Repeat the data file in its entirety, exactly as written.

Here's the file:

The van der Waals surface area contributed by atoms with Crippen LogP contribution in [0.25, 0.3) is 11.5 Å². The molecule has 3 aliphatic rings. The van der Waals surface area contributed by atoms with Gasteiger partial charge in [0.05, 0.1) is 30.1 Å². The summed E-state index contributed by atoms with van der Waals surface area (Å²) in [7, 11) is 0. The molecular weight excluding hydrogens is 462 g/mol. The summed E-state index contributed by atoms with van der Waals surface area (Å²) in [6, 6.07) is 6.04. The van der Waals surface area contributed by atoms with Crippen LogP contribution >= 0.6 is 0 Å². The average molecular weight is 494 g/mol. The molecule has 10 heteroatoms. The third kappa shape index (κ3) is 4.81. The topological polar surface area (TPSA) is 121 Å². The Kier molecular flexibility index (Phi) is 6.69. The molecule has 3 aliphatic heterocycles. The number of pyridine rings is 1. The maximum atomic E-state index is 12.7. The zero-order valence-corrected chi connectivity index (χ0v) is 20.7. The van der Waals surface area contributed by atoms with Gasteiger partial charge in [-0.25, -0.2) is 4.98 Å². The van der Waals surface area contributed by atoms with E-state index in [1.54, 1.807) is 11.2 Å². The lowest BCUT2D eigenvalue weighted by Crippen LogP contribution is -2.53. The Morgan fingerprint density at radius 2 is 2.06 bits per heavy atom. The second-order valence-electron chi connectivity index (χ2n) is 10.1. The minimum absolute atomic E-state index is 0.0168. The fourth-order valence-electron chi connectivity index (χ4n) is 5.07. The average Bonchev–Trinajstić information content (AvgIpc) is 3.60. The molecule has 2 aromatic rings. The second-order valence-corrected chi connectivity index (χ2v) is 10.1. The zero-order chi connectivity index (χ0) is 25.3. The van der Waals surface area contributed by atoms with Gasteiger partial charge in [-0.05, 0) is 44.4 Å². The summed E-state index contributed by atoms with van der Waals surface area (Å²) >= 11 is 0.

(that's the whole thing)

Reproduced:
The van der Waals surface area contributed by atoms with Crippen LogP contribution in [0.25, 0.3) is 11.5 Å². The molecule has 3 aliphatic rings. The van der Waals surface area contributed by atoms with Gasteiger partial charge in [0.05, 0.1) is 30.1 Å². The summed E-state index contributed by atoms with van der Waals surface area (Å²) in [7, 11) is 0. The molecular weight excluding hydrogens is 462 g/mol. The summed E-state index contributed by atoms with van der Waals surface area (Å²) in [6, 6.07) is 6.04. The van der Waals surface area contributed by atoms with Crippen LogP contribution >= 0.6 is 0 Å². The average molecular weight is 494 g/mol. The molecule has 10 heteroatoms. The third kappa shape index (κ3) is 4.81. The topological polar surface area (TPSA) is 121 Å². The Kier molecular flexibility index (Phi) is 6.69. The molecule has 3 aliphatic heterocycles. The number of pyridine rings is 1. The maximum atomic E-state index is 12.7. The zero-order valence-corrected chi connectivity index (χ0v) is 20.7. The van der Waals surface area contributed by atoms with Gasteiger partial charge in [-0.25, -0.2) is 4.98 Å². The van der Waals surface area contributed by atoms with E-state index in [1.54, 1.807) is 11.2 Å². The lowest BCUT2D eigenvalue weighted by Crippen LogP contribution is -2.53. The Morgan fingerprint density at radius 2 is 2.06 bits per heavy atom. The second-order valence-electron chi connectivity index (χ2n) is 10.1. The minimum absolute atomic E-state index is 0.0168. The fourth-order valence-electron chi connectivity index (χ4n) is 5.07. The average Bonchev–Trinajstić information content (AvgIpc) is 3.60. The molecule has 2 aromatic rings. The second-order valence-corrected chi connectivity index (χ2v) is 10.1. The zero-order chi connectivity index (χ0) is 25.3. The van der Waals surface area contributed by atoms with Gasteiger partial charge in [-0.05, 0) is 44.4 Å². The summed E-state index contributed by atoms with van der Waals surface area (Å²) >= 11 is 0.